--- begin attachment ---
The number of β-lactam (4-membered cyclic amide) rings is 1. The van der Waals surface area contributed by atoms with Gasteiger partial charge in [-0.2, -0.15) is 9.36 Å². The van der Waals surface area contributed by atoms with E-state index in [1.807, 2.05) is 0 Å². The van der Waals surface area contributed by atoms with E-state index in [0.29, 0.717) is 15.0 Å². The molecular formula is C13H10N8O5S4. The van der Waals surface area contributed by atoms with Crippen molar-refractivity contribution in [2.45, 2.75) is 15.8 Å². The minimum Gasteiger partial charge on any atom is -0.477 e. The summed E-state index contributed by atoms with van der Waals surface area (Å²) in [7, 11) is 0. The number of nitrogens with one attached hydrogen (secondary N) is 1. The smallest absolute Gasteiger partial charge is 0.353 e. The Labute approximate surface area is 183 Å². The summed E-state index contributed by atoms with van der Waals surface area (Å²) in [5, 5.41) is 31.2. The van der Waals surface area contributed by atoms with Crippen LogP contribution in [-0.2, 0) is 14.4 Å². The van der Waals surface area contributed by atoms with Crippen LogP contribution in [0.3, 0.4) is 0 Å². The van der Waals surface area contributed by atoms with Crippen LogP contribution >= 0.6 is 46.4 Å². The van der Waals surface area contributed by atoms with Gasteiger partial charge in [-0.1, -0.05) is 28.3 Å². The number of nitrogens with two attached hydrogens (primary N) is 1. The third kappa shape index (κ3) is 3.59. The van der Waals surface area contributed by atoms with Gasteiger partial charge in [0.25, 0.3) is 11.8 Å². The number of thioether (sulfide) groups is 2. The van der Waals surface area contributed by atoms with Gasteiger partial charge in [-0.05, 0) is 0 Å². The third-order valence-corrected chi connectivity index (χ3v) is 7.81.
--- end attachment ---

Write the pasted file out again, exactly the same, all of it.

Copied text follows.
The number of β-lactam (4-membered cyclic amide) rings is 1. The van der Waals surface area contributed by atoms with Gasteiger partial charge in [-0.2, -0.15) is 9.36 Å². The van der Waals surface area contributed by atoms with E-state index in [1.807, 2.05) is 0 Å². The van der Waals surface area contributed by atoms with E-state index in [0.29, 0.717) is 15.0 Å². The molecular formula is C13H10N8O5S4. The van der Waals surface area contributed by atoms with Crippen molar-refractivity contribution in [2.45, 2.75) is 15.8 Å². The minimum Gasteiger partial charge on any atom is -0.477 e. The summed E-state index contributed by atoms with van der Waals surface area (Å²) in [7, 11) is 0. The number of nitrogens with one attached hydrogen (secondary N) is 1. The smallest absolute Gasteiger partial charge is 0.353 e. The Labute approximate surface area is 183 Å². The summed E-state index contributed by atoms with van der Waals surface area (Å²) in [5, 5.41) is 31.2. The van der Waals surface area contributed by atoms with Crippen LogP contribution in [-0.2, 0) is 14.4 Å². The van der Waals surface area contributed by atoms with Crippen LogP contribution in [0.3, 0.4) is 0 Å². The van der Waals surface area contributed by atoms with Crippen LogP contribution >= 0.6 is 46.4 Å². The van der Waals surface area contributed by atoms with Gasteiger partial charge in [-0.1, -0.05) is 28.3 Å². The number of nitrogens with two attached hydrogens (primary N) is 1. The third kappa shape index (κ3) is 3.59. The van der Waals surface area contributed by atoms with Gasteiger partial charge in [0.25, 0.3) is 11.8 Å². The number of thioether (sulfide) groups is 2. The van der Waals surface area contributed by atoms with Gasteiger partial charge in [-0.05, 0) is 0 Å². The third-order valence-corrected chi connectivity index (χ3v) is 7.81.